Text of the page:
Throughout the week-long sports extravaganza, all three facilities hosting various games echoed with stories of inspiration. The spirit of the para-athletes was not deterred even for a second by their physical conditions. Neither was the race track too long for the ones with prosthetic legs nor the badminton net too high for those with dwarfism. A 17-year-old with congenital amputation swam like a swift mermaid, while
the wheelchair fencers captivated the audience with their sharp-witted manoeuvres.
One of the youngest participants, 12-year-old Zainab Ali Salman from Bahrain who lost her left hand in an accident recently, was ecstatic to be at her first international badminton competition with her mother. “I train thrice a week with my coach Dana Ali and practice in school as well,” she said. Zainab wants to play badminton professionally and her mother is supportive about it. However, once back home from school, the athlete sits down to complete her homework and eats in controlled quantities without being fussy. Dana informed that para badminton started recently in Bahrain fuelling hopes of many players like Zainab.
Emirati table tennis player Yousuf Rashed Al Kaabi, who won silver in the TT10 category, is also an administrative official at the Ministry of Health. Though he does not have any movement in one of his ankles and has one leg shorter than the other, he does warm ups and tries to remain as calm as possible to keep his head in the game. Revealing an interesting fact about him, Yousuf said: “I have eight brothers, all of whom play table tennis.”
Wheel-chair bound Indian fencer V Ramesh Rao said that his goal “to win at any cost” keeps him focused during the game. “I practice four hours daily and follow a vegetarian diet to train for Paralympics,” said Ramesh, who is also a good volleyball player.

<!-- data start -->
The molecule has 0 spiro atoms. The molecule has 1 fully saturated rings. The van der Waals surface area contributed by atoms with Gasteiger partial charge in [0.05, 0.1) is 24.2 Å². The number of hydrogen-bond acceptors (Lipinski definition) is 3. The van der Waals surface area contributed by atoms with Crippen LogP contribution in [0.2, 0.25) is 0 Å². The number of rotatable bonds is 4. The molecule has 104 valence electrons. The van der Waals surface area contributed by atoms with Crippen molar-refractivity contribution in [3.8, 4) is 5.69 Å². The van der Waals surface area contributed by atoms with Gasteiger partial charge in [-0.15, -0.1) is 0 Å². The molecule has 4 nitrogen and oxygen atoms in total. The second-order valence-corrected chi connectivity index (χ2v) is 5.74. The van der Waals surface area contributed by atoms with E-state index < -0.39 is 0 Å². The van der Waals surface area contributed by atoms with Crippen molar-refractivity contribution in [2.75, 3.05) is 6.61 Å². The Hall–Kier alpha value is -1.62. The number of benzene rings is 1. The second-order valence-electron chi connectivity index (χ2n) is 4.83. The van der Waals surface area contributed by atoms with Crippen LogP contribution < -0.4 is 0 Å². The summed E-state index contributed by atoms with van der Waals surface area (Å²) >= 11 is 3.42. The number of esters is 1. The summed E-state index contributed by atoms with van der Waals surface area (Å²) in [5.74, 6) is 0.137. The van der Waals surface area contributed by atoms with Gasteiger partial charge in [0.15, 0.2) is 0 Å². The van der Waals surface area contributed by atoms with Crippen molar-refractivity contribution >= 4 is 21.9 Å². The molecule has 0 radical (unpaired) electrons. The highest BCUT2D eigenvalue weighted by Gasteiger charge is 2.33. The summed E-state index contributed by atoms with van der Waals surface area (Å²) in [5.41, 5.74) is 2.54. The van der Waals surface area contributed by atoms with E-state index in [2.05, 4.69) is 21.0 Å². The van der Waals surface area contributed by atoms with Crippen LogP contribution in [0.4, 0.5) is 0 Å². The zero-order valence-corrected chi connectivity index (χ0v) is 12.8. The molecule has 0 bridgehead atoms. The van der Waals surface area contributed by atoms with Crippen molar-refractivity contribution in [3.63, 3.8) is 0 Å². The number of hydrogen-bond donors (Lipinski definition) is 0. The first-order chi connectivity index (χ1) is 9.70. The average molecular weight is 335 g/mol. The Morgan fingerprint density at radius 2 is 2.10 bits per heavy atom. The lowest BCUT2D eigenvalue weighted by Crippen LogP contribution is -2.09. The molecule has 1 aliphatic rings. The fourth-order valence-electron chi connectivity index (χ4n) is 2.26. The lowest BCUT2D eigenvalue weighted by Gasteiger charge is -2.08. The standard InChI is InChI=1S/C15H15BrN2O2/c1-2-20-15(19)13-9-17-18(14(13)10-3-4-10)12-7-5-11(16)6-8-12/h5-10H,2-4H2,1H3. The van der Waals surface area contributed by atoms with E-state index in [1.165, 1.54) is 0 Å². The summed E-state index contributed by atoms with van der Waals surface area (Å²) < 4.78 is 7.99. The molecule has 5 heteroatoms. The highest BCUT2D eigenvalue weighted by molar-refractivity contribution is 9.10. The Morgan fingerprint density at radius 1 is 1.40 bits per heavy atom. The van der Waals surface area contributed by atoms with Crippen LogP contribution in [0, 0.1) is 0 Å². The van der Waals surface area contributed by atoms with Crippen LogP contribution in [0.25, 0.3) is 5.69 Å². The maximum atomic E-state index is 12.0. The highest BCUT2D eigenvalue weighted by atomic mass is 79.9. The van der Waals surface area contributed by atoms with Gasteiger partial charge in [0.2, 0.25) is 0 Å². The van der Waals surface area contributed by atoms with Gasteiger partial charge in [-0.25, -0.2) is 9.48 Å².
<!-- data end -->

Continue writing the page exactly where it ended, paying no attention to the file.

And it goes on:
Eakapan Songwichean from Thailand started swimming from the age of eight. Eakapan, who has congenital dysmelia (born without upper limbs) swims in the Thai
national team and loves playing football with his brothers. “To focus, I clear my mind and relax when I am in the water,” he said. He also runs and goes to gym besides taking 10 swimming sessions a week.
The ever-smiling archer from Cyprus, Mario Camprou, said that he practices thrice a week. According to his coach, it is the wheelchair-bound’s positive attitude helps him relax and focus on the target.
Talking to Yoga & Wellness at the sports complex of AUS, Indian badminton team coach Gaurav Khanna expressed mixed emotions: “I am overwhelmed to see such state-of-art facilities for disabled people in Sharjah. I am also jealous because similar infrastructure is not available for the Indian para-athletes. In India, many disabled people give up on their sports dream. Add to this, the lack of sponsors. I am thankful to the Sultan of Sharjah for giving this platform to us and wish that we too had someone like him supporting our para-athletes.”
Behind of the curtains of this successful six-day sports extravaganza were 111 technical and administrative bodies, 39 international judges and observers, 99 local judges, 155 volunteers, 82 members of the opening and closing committee, 120 people from the logistic committee, 80 members of the media committee and 221 members from the
service and support committee.Those who missed out on watching the competitions live or on television; or if you are simply looking for some fitness motivation to get your lazy self out of the house, follow IWAS Federation on Instagram as iwasf for some exclusive snippets. While the para-athletes’ stories are gut-wrenching, their spirit is invincible.